# Math Help - Composite argument property and linear combination of cosx/sinx

1. ## Composite argument property and linear combination of cosx/sinx

I have three questions in my book about the composite argument property that I'm not entirely sure about

"On your paper, draw an appropriate sketch and use it to write $y=4cosx+3sinx$ as a cosine with a phase displacement."

My response:

$y=5cos(x)-0.64350169
$

"Draw an appropriate sketch on your paper and use it to write $y=-3cosx-1sinx$ as a cosine with a phase displacement."

My response:

$y=-3.1622777cosθ-3.4633437$

"Use the composite argument property to write $y=7cos(x-20°)$ as a linear combination of cos and sin ."

My response: (gave up)

Precalculus Resources - Keymath.com

3. I have not looked at the first or second problem. But regarding the third:
"Use the composite argument property to write $y=7cos(x-20°)$ as a linear combination of cos and sin ."

My response: (gave up)
Use the cosine of a difference formula:
\begin{aligned}
y &= 7 cos (x - 20°) \\
&= 7[(cos x)(cos 20°) + (sin x)(sin 20°)] \\
&= 7(cos x)(cos 20°) + 7(sin x)(sin 20°) \\
&= (7cos 20°)cos x + (7sin 20°)sin x \\
&\approx 6.578cos x + 2.394sin x \\
\end{aligned}

"Suppose that cos A = 0.6 and sin A = 0.8. Suppose that cos B = 0.96 and sin B = 0.28. Use the composite argument property to find cos (A + B)."

I responded with
cos (A − B) = cos A cos B + sin A sin B
cos(A-B)=0.6*0.96+0.8*0.28
cps(A-B)=0.576+0.224
cos(A+B)=0.129024

arccos0.129024=A+B
A+B=1.441411637

...I'm pretty sure this is correct, but a double check would be greatly appreciated ... so far so good, until-

"Show that cos -10.6 and sin-10.8 give the same degree measure for angle A."

How am I suppose to use the "composite argument property" to answer this question? (If I'm suppose to use it, it does not say so but it is in the same section...) All I did was punch both of these in my calculator to prove that they have the same degree measure. Surely I cannot put this as an answer, my instructor will think I'm being a smart ---. Here's another just like it-

"Show that both cos-1 0.96 and sin -1 0.28 give the same degree measure for angle B."

5. Originally Posted by wiseguy

"Suppose that cos A = 0.6 and sin A = 0.8. Suppose that cos B = 0.96 and sin B = 0.28. Use the composite argument property to find cos (A + B)."

I responded with
cos (A − B) = cos A cos B + sin A sin B
cos(A-B)=0.6*0.96+0.8*0.28
cps(A-B)=0.576+0.224
cos(A+B)=0.129024

arccos0.129024=A+B
A+B=1.441411637
Be careful with your signs. Does the original problem say to find cos (A+B) or cos (A-B)? Because in your work you started with cos (A-B). Also, you multiplied in the final step instead of added.

If the problem is to find cos (A+B), then:
\begin{aligned}
cos\,(A + B) &= cos\,A\,cos\,B - sin\,A\,sin\,B \\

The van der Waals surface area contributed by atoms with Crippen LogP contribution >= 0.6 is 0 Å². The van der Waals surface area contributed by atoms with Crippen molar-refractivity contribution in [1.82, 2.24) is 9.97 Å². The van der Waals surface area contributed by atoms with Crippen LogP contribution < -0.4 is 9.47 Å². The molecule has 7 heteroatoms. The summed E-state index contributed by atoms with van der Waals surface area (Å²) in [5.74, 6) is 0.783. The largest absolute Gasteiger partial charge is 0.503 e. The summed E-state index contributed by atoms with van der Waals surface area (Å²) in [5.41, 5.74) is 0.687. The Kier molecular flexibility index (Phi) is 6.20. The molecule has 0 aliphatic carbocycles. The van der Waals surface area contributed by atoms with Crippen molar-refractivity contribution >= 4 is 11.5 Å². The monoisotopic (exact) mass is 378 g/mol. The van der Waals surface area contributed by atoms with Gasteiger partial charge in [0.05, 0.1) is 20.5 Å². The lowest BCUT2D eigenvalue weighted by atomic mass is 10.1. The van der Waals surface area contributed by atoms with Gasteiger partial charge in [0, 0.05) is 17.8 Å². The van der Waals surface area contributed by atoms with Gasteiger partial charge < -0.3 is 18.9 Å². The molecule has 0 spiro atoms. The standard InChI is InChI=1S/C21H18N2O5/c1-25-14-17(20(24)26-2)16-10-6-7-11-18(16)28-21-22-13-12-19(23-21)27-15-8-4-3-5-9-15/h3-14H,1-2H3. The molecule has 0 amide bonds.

&= (0.6)(0.96) - (0.8)(0.28) \\
&= 0.352
\end{aligned}

There's no need to take the arccosine, because the problem didn't ask for an angle.

"Show that $cos^{-1} 0.6$ and $sin^{-1} 0.8$ give the same degree measure for angle A."
I don't think you need to use the sum/difference identities. Maybe draw a triangle? 0.6 = 3/5 and 0.8 = 4/5. You'll get a 3-4-5 triangle, and you can see that angle A is the same.

"Show that both $cos^{-1} 0.96$ and $sin^{-1} 0.28$ give the same degree measure for angle B."
Same thing as above. What are the equivalent fractions for 0.96 and 0.28?

6. Yes, I double checked it, the problem does say cos(A+B). I copied the first line from a formula in my text book and wasn't being careful :/

7. I'm pretty sure the two questions about showing that arccos0.6 and arcsin0.8 give the same degree measure are simply just hitting them into the calculator. I don't see any other way to do this.

Edit: The triangle idea is a good one. I didn't want to just put calculator answers for my teacher.

8. Originally Posted by eumyang
...
What are the equivalent fractions for 0.96 and 0.28?
0.96=3/5 and 0.28=4/5, correct me if I'm wrong.

9. Originally Posted by wiseguy
0.96=3/5 and 0.28=4/5, correct me if I'm wrong.
No. 0.96 = 24/25 and 0.28 = 7/25.

10. Hello, wiseguy!

I believe this is what they expected for the first one . . .

On your paper, draw an appropriate sketch ? and use it to write
. . $y\:=\:4\cos x+3\sin x$ .as a cosine with a phase displacement.

Divide by 5: . $\dfrac{y}{5} \;=\;\dfrac{4}{5}\cos x + \dfrac{3}{5}\sin x$ .[1]

Let $\theta$ be in this right triangle:

Code:
                        *
*  *
5    *     *
*        * 3
*           *
* θ            *
* - - - - - - - - *
4

Then: . $\cos\theta = \dfrac{4}{5},\;\sin\theta = \dfrac{3}{5}$

Substitute into [1]: . $\dfrac{y}{5} \;=\;\cos\theta\cos x + \sin\theta\sin x$

. . . . . . . . . . . . . . . $\dfrac{y}{5} \;=\;\cos(x - \theta)$

. . . . . . . . . . . . . . . $y \;=\;5\cos\left(x - \arcsin\frac{3}{5}\right)$

11. EDIT: thanks allot for the help on this topic. It's really great to get help from the experts over the net.

**
Thanks for the help!

I ended up figuring it out by putting the original equation in my calculator, taking the first maximum value, then using the y value as my new amplitude and the x value as the phase displacement. I ended up with this equation:

y=5cos(x-0.64350423)

Turns out it's exactly the same as yours

Originally Posted by Soroban
Hello, wiseguy!

I believe this is what they expected for the first one . . .

Divide by 5: . $\dfrac{y}{5} \;=\;\dfrac{4}{5}\cos x + \dfrac{3}{5}\sin x$ .[1]

Let $\theta$ be in this right triangle:

Code:
                        *
*  *
5    *     *
*        * 3
*           *
* θ            *
* - - - - - - - - *
4

Then: . $\cos\theta = \dfrac{4}{5},\;\sin\theta = \dfrac{3}{5}$

Substitute into [1]: . $\dfrac{y}{5} \;=\;\cos\theta\cos x + \sin\theta\sin x$

. . . . . . . . . . . . . . . $\dfrac{y}{5} \;=\;\cos(x - \theta)$

. . . . . . . . . . . . . . . $y \;=\;5\cos\left(x - \arcsin\frac{3}{5}\right)$